Massage Therapy Certification vs. License: Do I Need Both?
If a future in massage therapy is calling you, it can be hard to know how to start chasing it. There is no single standard educational path to employment in this field - both certifications and degrees are available to newcomers, and either can potentially be leveraged into a license to practice. What's the difference between these options, and which one is best for you? We can find out by examining how these offerings match up against current massage therapy market demands.
Credential Tiers and What They Mean
To begin, it's important to clarify that a license is not an educational credential, despite the fact that you have to undergo varying amounts of formal training to qualify for one. In most cases, becoming licensed is not optional - it's a legal requirement. If you do any work that you call massage therapy (or even just advertise that you are available to perform such work) in a state with a licensing requirement, you have committed a criminal offense. Always make sure you have a current, valid license so you can stay out of trouble!
As for actual educational paths, certifications are the more accessible of the two branches. These are good options because they're widely available and fairly inexpensive, but they may not be the choice for new massage therapists. A certification testifies that you can adequately perform a particular set of techniques, but not necessarily anything else. Even a generalized massage therapy certification will only teach the basics, because these credentials are designed to be relatively easy to get.
A full-scale massage therapy degree, on the other hand, offers a far more comprehensive introduction to this type of work. It not only teaches you how to perform massage therapy, but also things like how to deal with different types of customers, how to work with people with special needs, and what new developments are in progress within the field. It takes a little more time, money, and effort, but it's the most all-encompassing accreditation option to meet the mounting demands of this field.
The Medicalization of Massage
Even just a decade ago, massage therapy was viewed very differently than it is now. Getting a massage was something you might do just to try and relax every once in a while, like going to the movies or to a salon. It was nice, but it was a luxury that was considered more of a treat than a treatment.
Now, however, society as a whole has become much more conscious of health and the ill effects of physical and mental stress on the body. Massage therapy is meant to address those problems, and it's enjoying a lot of attention because of that. According to the National Center For Complementary and Integrative Health, massage therapy is the 4th most frequently used mind and body practice in the US in 2012.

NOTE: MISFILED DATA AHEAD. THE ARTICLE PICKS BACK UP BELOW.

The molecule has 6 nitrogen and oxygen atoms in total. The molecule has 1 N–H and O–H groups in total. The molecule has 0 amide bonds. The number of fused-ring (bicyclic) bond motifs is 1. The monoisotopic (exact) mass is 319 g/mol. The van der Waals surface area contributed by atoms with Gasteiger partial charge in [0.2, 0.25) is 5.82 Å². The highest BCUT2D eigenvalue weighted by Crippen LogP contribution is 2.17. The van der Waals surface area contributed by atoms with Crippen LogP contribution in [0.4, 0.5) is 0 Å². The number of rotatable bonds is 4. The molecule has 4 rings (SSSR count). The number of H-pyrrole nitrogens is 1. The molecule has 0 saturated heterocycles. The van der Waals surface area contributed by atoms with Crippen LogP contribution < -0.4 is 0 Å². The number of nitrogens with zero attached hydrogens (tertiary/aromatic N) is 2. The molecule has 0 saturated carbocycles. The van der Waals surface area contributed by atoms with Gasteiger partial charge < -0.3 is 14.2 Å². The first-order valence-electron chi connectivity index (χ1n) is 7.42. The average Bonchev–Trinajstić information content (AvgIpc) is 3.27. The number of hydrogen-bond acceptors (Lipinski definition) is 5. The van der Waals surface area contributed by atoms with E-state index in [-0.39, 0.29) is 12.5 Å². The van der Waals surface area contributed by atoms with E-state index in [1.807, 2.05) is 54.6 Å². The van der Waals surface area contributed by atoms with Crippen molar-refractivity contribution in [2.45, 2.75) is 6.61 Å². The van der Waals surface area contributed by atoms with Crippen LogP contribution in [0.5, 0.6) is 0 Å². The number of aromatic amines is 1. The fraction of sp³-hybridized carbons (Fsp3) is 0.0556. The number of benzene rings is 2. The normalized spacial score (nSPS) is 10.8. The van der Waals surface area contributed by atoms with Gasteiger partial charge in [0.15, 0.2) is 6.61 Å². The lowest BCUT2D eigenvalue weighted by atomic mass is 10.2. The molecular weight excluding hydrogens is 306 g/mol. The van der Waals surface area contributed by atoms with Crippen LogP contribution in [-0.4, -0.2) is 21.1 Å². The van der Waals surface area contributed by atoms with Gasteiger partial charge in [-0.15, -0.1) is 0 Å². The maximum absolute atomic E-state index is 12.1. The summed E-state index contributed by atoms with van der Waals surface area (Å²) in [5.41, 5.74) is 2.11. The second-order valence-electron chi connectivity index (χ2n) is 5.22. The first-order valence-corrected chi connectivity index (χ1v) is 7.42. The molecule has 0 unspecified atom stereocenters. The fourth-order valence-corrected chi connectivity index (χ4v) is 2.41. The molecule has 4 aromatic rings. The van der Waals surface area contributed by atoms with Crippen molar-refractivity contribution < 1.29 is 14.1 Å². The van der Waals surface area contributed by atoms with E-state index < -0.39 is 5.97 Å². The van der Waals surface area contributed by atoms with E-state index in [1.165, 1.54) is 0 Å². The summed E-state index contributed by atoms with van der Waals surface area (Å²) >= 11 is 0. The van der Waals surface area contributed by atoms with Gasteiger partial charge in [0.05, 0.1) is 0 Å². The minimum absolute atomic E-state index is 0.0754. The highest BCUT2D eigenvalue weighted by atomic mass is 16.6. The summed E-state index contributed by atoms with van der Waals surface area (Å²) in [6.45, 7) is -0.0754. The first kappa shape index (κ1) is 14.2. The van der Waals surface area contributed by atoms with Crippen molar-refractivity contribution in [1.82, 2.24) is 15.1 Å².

People are beginning to look at their massage therapist as a true health professional instead of a service worker. Very few patient-facing healthcare workers can get away with having no documented training beyond a certification in their field; would you trust a nurse with so little to prove their competence? When you have such direct contact with and responsibility for people's bodies, many of them from vulnerable populations like children and the elderly, you must expect to be held to a higher standard.
Cultivating a Professional Reputation
Massage therapy boasts an unusually high proportion of self-employed workers (39% of all workers in the field to be exact, according to the Bureau of Labor Statistics). Even if you work in an institution like a spa or care facility, the one-to-one nature of the work means that like it or not, your individual reputation will have a big impact on your livelihood. This is precisely what makes this line of work so attractive for many people, but the prospect raises some unique challenges regardless.
You need to present yourself as an authority in the field, someone who has enough expertise to deal with all kinds of cases and clients with little outside help. The increasingly serious nature of the massage therapy industry means this is more important than ever.
Getting a massage therapy degree is one of the simplest ways to show that you're knowledgeable and serious about what you do. When you hold that documentation, an official educational institution is implicitly vetting you, borrowing some of the strength of their reputation while you take the time to build your own. It's part of laying a solid foundation for your future that can make a massive difference early on.
Are you interested in a future in massage therapy? If you want to work towards your dream of being a massage therapist and possibly owning your own business, earning an Associate of Applied Science in Massage Therapy could help you get there. ECPI University offers this degree program at an accelerated rate, helping students graduate sooner and start looking for work faster. For more information on this exciting program, connect with a friendly ECPI University admissions counselor today.
It could be the Best Decision You Ever Make!
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